Alex Nogales, CEO and president of the National Hispanic Media Coalition (NHMC), spoke recently to HispanicBusiness about the organization's mission to change negative perceptions about U.S. Hispanics.
In September, NHMC conducted a poll that showed media portrayals of Hispanics and immigrants are fueling negative stereotypes among the general population. According to the poll, in discussing those in the U.S. without documentation, "the term commonly employed by some media outlets, 'illegal aliens,' elicits much more negative feelings than the term 'undocumented immigrants.'"
Part of Nogales' quest to change this negative connotation is to urge media outlets to stop using the word "illegal" when referring to immigrants. HispanicBusiness spoke to Nogales between in-person meetings with the editors of the New York Times and the Los Angeles Times.
"We hadn't been involved in this campaign to change that word, but after I saw the poll results, how people feel as a consequence of hearing that word, it became very evident that we had to start," Nogales said.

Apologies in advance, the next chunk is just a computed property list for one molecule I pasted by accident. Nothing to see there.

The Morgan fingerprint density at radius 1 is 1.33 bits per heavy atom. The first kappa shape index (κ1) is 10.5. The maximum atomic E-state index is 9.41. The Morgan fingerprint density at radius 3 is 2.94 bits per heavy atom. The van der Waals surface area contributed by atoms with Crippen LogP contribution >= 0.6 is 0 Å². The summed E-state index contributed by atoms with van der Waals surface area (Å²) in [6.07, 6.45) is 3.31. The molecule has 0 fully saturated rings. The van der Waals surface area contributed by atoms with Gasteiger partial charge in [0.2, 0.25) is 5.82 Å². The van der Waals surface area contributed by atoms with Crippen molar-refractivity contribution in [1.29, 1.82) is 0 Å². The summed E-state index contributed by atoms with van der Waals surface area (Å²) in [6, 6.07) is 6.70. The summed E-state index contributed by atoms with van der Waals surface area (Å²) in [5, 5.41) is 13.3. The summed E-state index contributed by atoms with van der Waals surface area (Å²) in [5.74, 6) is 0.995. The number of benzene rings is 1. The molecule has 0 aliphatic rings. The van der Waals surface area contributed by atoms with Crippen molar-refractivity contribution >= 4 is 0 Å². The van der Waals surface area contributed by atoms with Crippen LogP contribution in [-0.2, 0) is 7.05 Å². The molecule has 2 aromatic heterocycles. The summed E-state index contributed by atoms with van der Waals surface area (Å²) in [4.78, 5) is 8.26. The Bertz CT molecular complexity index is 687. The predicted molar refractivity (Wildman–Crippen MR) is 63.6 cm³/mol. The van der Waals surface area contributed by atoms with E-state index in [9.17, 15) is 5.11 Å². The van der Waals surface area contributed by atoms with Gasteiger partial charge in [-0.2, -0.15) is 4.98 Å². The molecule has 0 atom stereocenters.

NHMC teamed with U.S. Rep. Raul Grijalva, D-Ariz., the NAACP, the Gay and Lesbian Alliance Against Defamation and the National Hispanic Leadership Agenda to rally against hate speech in the media and to encourage more positive portrayals of people of color and LGBT persons in the media.
The poll found that there is a common misperception that Hispanics and undocumented immigrants are one and the same. According to the poll, 17 percent of survey respondents believe the majority of U.S. Hispanics are undocumented.
"When people hear the word 'illegal,' they immediately turn off and get a negative connotation. It's a very poor choice of words," Nogales said. "That denotes criminality, and we're not criminals." The N.Y. Times did not agree to stop using the word, Nogales said.
"They know it's going to change, but they are resisting it," he continued. "It isn't until they have an overabundance of voices speaking against it that it is going to change."
To view the poll results, visit www.nhmc.org/reports.
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